By Julie A. Nelson
At its core, an economy is about providing goods and services for human well-being. But many economists and critics preach that an economy is something far different: a cold and heartless system that operates outside of human control. In this impassioned and perceptive work, Julie A. Nelson asks a compelling question: given that our economic world is something that we as humans create, aren’t ethics and human relationships—dimensions of a full and rich life—intrinsically part of the picture? Economics for Humans argues against the well-ingrained notion that economics is immune to moral values and distant from human relationships.
Nelson locates the impediment to a more considerate economic world in an assumption that is shared by both neoliberals and the political left. Despite their seemingly insurmountable differences, both make use of the metaphor, first proposed by Adam Smith, that the economy is a machine. This pervasive idea, Nelson argues, has blinded us to the qualities that make us work and care for one another—qualities that also make businesses thrive and markets grow. We can wed our interest in money with our justifiable concerns about ethics and social well-being. And we can do so if we recognize that an economy is not a machine, but a living thing in need of attention and careful tending.
This second edition has been updated and refined throughout, with expanded discussions of many topics and a new chapter that investigates the apparent conflict between economic well-being and ecological sustainability. Further developing the main points of the first edition (2006), Economics for Humans will continue to both invigorate and inspire readers to reshape the way they view the economy, its possibilities, and their place within it.
Publisher: The University of Chicago Press
Robert Breunig on Economic Record wrote:
ON THE FIRST EDITION: "Tending to the body, much less the soul, may seem an odd project for an economist. After all, most academic economists strive for rule-bound logic and elegance, a task that is seemingly anathema to concerns of the body [...]. It is an even bigger leap to address concerns of the soul; moral or spiritual concerns are politely treated as crackpot divergences when they are not completely ignored. Julie Nelson's Economics for Humans cogently and creatively challenges these priors, offering an alternative understanding and vision that confound the usual categories of leftist vs mainstream. And it is highly readable, written in a narrative style and format that kept me happily perched under a sunshade in the midst of a Southwestern camping trip. [...] One of the things that I most liked about the book was the careful and challenging alternative that Nelson develops, one that builds on the body and soul metaphors of the prior chapters. What the business lobby promotes about the virtues of the market are essential positives for Nelson (and they sound good to me as well): goals like employment creation, financial responsibility, opportunities for creativity, innovation and growth. Without the soul or some ethical compass, however, exclusive focus on the economic body leads to greed, alienating hierarchies between workers and bosses, and obsession with short-term profits, growth and materialism. Similarly, it is hard to disagree with what market critics promote about non-economic values: aesthetic, moral and spiritual development, mutual respect and concern among people, and ecological balance and sustainability. But without the practical guide of the body, dominance of the soul can lead to passivity about provisioning, dependency, and ungrounded fears of money and power. Combining body and soul (creating employment with an eye to ecological sustainability, meeting financial responsibilities while maintaining care and concern for the weak and needy, or acknowledging that we work for love and money) means understanding our productive and reproductive lives in terms that simultaneously reflect economics and ethics. [...] This is a great, fun and interesting read, appropriate for college classrooms as well as a thoughtful gift for erudite friends and family. No prior experience in economics is necessary"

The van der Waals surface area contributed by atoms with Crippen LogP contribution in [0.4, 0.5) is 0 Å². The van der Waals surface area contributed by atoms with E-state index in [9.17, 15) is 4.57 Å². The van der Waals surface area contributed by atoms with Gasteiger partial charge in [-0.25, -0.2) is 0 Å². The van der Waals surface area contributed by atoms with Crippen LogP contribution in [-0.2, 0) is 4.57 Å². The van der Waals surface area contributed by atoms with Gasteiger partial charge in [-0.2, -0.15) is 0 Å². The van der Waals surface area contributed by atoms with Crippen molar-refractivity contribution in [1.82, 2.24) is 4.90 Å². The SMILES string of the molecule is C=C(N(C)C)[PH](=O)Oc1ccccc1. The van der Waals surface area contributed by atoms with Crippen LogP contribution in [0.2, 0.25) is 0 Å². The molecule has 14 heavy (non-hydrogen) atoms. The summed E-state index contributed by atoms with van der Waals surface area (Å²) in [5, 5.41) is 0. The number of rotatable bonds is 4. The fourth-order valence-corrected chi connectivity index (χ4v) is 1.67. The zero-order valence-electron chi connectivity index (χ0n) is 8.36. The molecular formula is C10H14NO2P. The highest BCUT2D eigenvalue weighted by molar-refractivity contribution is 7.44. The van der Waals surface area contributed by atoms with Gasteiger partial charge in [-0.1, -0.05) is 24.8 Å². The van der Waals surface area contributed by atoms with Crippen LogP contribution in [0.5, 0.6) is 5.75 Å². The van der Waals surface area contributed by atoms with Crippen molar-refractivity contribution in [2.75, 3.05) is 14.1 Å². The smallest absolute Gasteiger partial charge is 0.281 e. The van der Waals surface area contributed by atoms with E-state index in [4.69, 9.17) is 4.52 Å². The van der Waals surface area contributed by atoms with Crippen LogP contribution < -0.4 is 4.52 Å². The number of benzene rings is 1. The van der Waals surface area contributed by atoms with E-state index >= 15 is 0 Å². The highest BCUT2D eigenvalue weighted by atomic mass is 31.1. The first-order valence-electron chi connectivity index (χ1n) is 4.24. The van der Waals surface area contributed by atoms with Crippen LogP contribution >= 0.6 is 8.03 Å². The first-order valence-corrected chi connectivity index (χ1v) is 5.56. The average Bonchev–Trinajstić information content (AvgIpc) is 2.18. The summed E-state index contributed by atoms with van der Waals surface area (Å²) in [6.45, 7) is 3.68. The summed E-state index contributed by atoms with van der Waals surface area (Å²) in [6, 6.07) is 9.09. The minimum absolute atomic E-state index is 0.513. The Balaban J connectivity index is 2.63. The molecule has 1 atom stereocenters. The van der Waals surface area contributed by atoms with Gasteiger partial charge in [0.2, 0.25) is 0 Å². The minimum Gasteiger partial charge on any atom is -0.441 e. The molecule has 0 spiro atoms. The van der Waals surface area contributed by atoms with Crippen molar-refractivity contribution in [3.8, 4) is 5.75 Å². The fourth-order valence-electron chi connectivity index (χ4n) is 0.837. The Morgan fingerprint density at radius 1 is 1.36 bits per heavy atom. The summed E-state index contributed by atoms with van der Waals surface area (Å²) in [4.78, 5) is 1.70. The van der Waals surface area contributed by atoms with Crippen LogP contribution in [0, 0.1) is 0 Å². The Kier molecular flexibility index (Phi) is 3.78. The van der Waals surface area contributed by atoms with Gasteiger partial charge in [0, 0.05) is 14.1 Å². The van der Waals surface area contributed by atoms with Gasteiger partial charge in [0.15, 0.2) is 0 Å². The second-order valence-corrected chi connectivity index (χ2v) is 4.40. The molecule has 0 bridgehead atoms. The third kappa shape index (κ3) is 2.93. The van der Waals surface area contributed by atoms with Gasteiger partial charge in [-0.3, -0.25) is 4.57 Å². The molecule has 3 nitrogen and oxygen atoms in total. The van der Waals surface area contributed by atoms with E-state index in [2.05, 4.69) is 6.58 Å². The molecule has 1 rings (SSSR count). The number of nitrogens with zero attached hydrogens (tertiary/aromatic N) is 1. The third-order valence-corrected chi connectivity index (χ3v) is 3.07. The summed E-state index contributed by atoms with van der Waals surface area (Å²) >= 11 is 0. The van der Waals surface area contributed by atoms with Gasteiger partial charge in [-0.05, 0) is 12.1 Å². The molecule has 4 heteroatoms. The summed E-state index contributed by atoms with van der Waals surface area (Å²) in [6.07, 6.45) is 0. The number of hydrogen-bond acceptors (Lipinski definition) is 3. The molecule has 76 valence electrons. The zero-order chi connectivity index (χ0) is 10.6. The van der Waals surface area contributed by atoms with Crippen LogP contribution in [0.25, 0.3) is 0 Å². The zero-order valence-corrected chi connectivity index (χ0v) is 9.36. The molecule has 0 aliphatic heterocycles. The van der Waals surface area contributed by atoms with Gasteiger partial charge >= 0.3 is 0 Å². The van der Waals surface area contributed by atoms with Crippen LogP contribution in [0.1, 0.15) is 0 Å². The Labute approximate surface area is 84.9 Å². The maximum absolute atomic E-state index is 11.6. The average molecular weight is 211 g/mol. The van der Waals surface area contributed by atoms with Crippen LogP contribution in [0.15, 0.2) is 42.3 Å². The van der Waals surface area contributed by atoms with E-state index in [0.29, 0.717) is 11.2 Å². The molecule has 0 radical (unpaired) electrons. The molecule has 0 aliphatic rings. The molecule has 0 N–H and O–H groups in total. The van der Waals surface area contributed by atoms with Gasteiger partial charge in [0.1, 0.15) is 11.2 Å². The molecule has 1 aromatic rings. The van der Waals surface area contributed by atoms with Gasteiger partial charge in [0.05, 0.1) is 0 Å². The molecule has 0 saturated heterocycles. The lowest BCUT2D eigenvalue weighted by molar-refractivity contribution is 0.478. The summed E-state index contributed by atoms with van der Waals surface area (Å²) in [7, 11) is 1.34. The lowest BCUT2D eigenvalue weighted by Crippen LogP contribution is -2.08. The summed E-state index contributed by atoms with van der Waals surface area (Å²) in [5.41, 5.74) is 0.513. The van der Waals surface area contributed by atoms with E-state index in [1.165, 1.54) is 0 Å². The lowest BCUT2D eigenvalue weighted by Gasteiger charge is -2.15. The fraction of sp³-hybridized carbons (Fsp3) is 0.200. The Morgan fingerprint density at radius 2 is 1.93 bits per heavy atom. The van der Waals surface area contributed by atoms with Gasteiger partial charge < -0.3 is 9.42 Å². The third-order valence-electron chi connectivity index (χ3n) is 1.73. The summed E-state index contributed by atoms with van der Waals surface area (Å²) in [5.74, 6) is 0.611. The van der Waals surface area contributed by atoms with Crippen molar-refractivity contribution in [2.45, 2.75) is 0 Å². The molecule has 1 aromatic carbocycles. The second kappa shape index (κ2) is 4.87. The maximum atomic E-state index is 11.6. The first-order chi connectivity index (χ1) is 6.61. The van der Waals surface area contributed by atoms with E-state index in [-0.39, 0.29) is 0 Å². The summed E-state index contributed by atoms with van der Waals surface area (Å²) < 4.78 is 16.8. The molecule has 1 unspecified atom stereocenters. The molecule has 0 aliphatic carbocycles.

Bruno S. Frey on Journal of Economic Literature wrote: